OPINION

Cyr column: Disaster in Afghanistan – What next?

By Arthur I. Cyr
Special to the Herald Democrat

The terrible disaster now unfolding in Afghanistan is a destructive reversal for the United States, and a serious policy and leadership failure on the part of President Joe Biden and his senior associates. However, the collapse of the established government institutions in Afghanistan is not a strategic defeat for the U.S. – not yet.

            The unwillingness of the administration to anticipate, at least at the top, and prepare for this scenario is a major failure. Rest assured that the background of the debacle will be investigated, though this will only unfold over time in Congress, the media and elsewhere.

The fact that the Democrats hold majorities in both houses, along with the White House, means their party’s Congressional leaders will not encourage aggressive fact-finding hearings. However, the power of these leaders is limited, and the scale of a failure this significant means there will be Democrats along with Republicans who will press for investigation.

Most striking is that the American withdrawal from Afghanistan has unfolded contrary to customary procedures, as well as common sense. Normally, civilians leave first, then the military, with a rear guard securing exits as long as necessary.

The explanation is that clearly no one at the top of the administration believed Afghanistan’s government and military would disintegrate immediately. Consequently, there was no preparation for handling this worst case.

Predictably, various agencies are aggressively leaking to the media that they warned the White House this collapse was likely to happen. Skepticism is the right attitude toward this self-protection until more facts are available..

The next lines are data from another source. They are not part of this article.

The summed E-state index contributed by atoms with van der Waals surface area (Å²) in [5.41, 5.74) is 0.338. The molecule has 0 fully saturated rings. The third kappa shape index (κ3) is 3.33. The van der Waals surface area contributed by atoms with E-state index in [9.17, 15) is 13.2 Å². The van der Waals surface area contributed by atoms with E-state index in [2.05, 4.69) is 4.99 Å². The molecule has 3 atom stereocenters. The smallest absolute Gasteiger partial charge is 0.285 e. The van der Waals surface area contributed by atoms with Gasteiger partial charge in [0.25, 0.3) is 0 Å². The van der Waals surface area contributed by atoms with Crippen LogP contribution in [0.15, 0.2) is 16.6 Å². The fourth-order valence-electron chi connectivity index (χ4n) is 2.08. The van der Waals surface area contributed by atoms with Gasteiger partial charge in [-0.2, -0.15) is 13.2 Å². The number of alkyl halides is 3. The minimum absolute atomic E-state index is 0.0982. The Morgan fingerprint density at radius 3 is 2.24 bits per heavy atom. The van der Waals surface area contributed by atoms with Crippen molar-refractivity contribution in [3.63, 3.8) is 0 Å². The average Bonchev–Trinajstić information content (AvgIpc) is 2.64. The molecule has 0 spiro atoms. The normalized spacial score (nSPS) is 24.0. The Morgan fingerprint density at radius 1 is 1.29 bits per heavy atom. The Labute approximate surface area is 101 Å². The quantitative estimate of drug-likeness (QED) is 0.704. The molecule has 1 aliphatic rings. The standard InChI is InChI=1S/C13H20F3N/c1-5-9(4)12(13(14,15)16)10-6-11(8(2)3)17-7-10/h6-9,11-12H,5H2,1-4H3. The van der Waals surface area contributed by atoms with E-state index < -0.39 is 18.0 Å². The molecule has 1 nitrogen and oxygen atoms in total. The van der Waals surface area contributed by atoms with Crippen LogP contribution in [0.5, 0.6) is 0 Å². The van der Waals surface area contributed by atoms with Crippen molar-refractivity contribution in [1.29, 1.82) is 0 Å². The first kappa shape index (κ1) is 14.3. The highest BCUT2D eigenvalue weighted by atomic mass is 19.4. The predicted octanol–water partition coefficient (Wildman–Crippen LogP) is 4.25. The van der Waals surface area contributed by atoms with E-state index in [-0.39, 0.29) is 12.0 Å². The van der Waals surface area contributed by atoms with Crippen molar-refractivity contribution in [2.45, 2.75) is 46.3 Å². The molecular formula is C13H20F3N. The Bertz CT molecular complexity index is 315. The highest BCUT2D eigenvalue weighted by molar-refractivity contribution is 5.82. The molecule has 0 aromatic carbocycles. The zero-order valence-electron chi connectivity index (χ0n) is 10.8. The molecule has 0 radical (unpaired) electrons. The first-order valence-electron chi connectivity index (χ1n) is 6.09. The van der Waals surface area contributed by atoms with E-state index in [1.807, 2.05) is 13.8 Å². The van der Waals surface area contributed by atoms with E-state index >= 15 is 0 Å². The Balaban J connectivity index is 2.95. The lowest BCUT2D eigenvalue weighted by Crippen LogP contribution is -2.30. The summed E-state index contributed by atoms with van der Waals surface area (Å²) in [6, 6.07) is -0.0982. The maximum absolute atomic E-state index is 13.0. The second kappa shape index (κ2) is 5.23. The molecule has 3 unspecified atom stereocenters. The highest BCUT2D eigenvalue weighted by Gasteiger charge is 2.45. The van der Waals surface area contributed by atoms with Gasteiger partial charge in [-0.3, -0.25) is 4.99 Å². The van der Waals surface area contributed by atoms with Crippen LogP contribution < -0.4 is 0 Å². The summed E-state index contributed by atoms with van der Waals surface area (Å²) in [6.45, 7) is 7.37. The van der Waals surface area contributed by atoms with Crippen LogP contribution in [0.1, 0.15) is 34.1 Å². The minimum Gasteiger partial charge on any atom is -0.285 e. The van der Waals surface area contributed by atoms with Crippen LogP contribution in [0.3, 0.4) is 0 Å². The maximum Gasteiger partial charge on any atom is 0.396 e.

The Biden administration apparently failed to coordinate withdrawal with our allies. A substantial international coalition overthrew the Taliban regime and occupied the country following the 9/11 terrorist attacks on the United States. The U.S. has led this UN and NATO effort, but many nations have been involved. This again is a prime topic for in-depth serious investigation.

There is also an opportunity to reverse course and use this failure to strengthen as well as repair relations with our closest allies. We must give emphasis to sustained working-level military and intelligence cooperation.

News reports are impressive of British and French military patrols in Afghanistan operating beyond the Kabul airport and successfully rescuing their citizens, Afghan nationals and some Americans. Permitting American forces guarding the airport to join them makes sense. In April 1975, as South Vietnam collapsed, U.S. officials made maximum effort to rescue our citizens and allies, successfully

            “Someone to talk to” is how McGeorge Bundy, President Kennedy’s national security adviser, described Anglo-American rapport. Fundamental affinity helped forge an enduring special relationship during the total struggle of World War II.

            Media commentary on Afghanistan regularly refers to the disastrous Soviet invasion and ultimate defeat in the 1980s, but usually overlooks the earlier history of British engagement.  During the 19th century, the British experienced frustration, but eventually achieved influence. Condemnation of Biden by Britain’s Parliament provides powerful incentive to repair our relations immediately.

The two-decade occupation of Afghanistan has brought extensive economic and social modernization. That clock cannot be turned back completely, and economic aid to the nation provides useful practical leverage.

Employing a network of electronic surveillance and human agents will help monitor the behavior of the Taliban. Selectively, we should employ carefully planned special operations missions.

            The international effort completely to transform Afghanistan was misguided though well intentioned. In the future, realism should guide us.

Arthur I. Cyr

Arthur I. Cyr at Carthage College is the author of “After the Cold War,” “Liberal Politics in Britain,” and other books. Contact acyr@carthage.edu.